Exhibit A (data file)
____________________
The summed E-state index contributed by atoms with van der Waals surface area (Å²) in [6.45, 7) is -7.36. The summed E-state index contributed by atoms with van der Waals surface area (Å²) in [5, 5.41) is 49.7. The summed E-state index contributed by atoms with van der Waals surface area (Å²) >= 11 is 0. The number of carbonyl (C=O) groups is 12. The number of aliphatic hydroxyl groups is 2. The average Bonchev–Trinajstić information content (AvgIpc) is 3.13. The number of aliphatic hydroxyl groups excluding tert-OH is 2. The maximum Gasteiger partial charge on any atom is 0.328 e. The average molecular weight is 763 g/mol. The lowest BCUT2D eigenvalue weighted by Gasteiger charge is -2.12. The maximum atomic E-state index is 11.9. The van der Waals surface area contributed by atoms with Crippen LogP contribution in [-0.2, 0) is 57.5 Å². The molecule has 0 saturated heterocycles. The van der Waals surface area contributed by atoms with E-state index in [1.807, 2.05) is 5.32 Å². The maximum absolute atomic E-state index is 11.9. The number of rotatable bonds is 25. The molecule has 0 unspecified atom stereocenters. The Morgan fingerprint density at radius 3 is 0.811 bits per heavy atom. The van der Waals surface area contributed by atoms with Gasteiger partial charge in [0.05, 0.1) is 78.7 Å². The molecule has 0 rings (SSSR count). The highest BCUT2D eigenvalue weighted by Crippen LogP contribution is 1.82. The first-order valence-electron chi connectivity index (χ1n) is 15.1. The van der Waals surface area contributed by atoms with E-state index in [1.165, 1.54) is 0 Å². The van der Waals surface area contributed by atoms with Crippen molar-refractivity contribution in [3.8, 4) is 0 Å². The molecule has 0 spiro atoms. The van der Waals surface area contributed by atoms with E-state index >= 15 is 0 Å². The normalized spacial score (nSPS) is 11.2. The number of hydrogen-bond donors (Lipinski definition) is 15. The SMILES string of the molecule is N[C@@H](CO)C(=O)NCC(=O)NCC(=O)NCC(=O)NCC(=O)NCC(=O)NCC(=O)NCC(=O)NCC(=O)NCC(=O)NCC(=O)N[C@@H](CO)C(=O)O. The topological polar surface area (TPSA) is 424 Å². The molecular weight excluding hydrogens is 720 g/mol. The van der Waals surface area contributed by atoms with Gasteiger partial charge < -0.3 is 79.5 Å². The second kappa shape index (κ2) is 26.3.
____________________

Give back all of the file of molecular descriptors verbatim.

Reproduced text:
The summed E-state index contributed by atoms with van der Waals surface area (Å²) in [6.45, 7) is -7.36. The summed E-state index contributed by atoms with van der Waals surface area (Å²) in [5, 5.41) is 49.7. The summed E-state index contributed by atoms with van der Waals surface area (Å²) >= 11 is 0. The number of carbonyl (C=O) groups is 12. The number of aliphatic hydroxyl groups is 2. The average Bonchev–Trinajstić information content (AvgIpc) is 3.13. The number of aliphatic hydroxyl groups excluding tert-OH is 2. The maximum Gasteiger partial charge on any atom is 0.328 e. The average molecular weight is 763 g/mol. The lowest BCUT2D eigenvalue weighted by Gasteiger charge is -2.12. The maximum atomic E-state index is 11.9. The van der Waals surface area contributed by atoms with Crippen LogP contribution in [-0.2, 0) is 57.5 Å². The molecule has 0 saturated heterocycles. The van der Waals surface area contributed by atoms with E-state index in [1.807, 2.05) is 5.32 Å². The maximum absolute atomic E-state index is 11.9. The number of rotatable bonds is 25. The molecule has 0 unspecified atom stereocenters. The Morgan fingerprint density at radius 3 is 0.811 bits per heavy atom. The van der Waals surface area contributed by atoms with Gasteiger partial charge in [0.05, 0.1) is 78.7 Å². The molecule has 0 rings (SSSR count). The highest BCUT2D eigenvalue weighted by Crippen LogP contribution is 1.82. The first-order valence-electron chi connectivity index (χ1n) is 15.1. The van der Waals surface area contributed by atoms with E-state index in [1.165, 1.54) is 0 Å². The van der Waals surface area contributed by atoms with Crippen molar-refractivity contribution in [3.8, 4) is 0 Å². The molecule has 0 spiro atoms. The van der Waals surface area contributed by atoms with E-state index >= 15 is 0 Å². The normalized spacial score (nSPS) is 11.2. The number of hydrogen-bond donors (Lipinski definition) is 15. The SMILES string of the molecule is N[C@@H](CO)C(=O)NCC(=O)NCC(=O)NCC(=O)NCC(=O)NCC(=O)NCC(=O)NCC(=O)NCC(=O)NCC(=O)NCC(=O)N[C@@H](CO)C(=O)O. The topological polar surface area (TPSA) is 424 Å². The molecular weight excluding hydrogens is 720 g/mol. The van der Waals surface area contributed by atoms with Gasteiger partial charge < -0.3 is 79.5 Å². The second kappa shape index (κ2) is 26.3.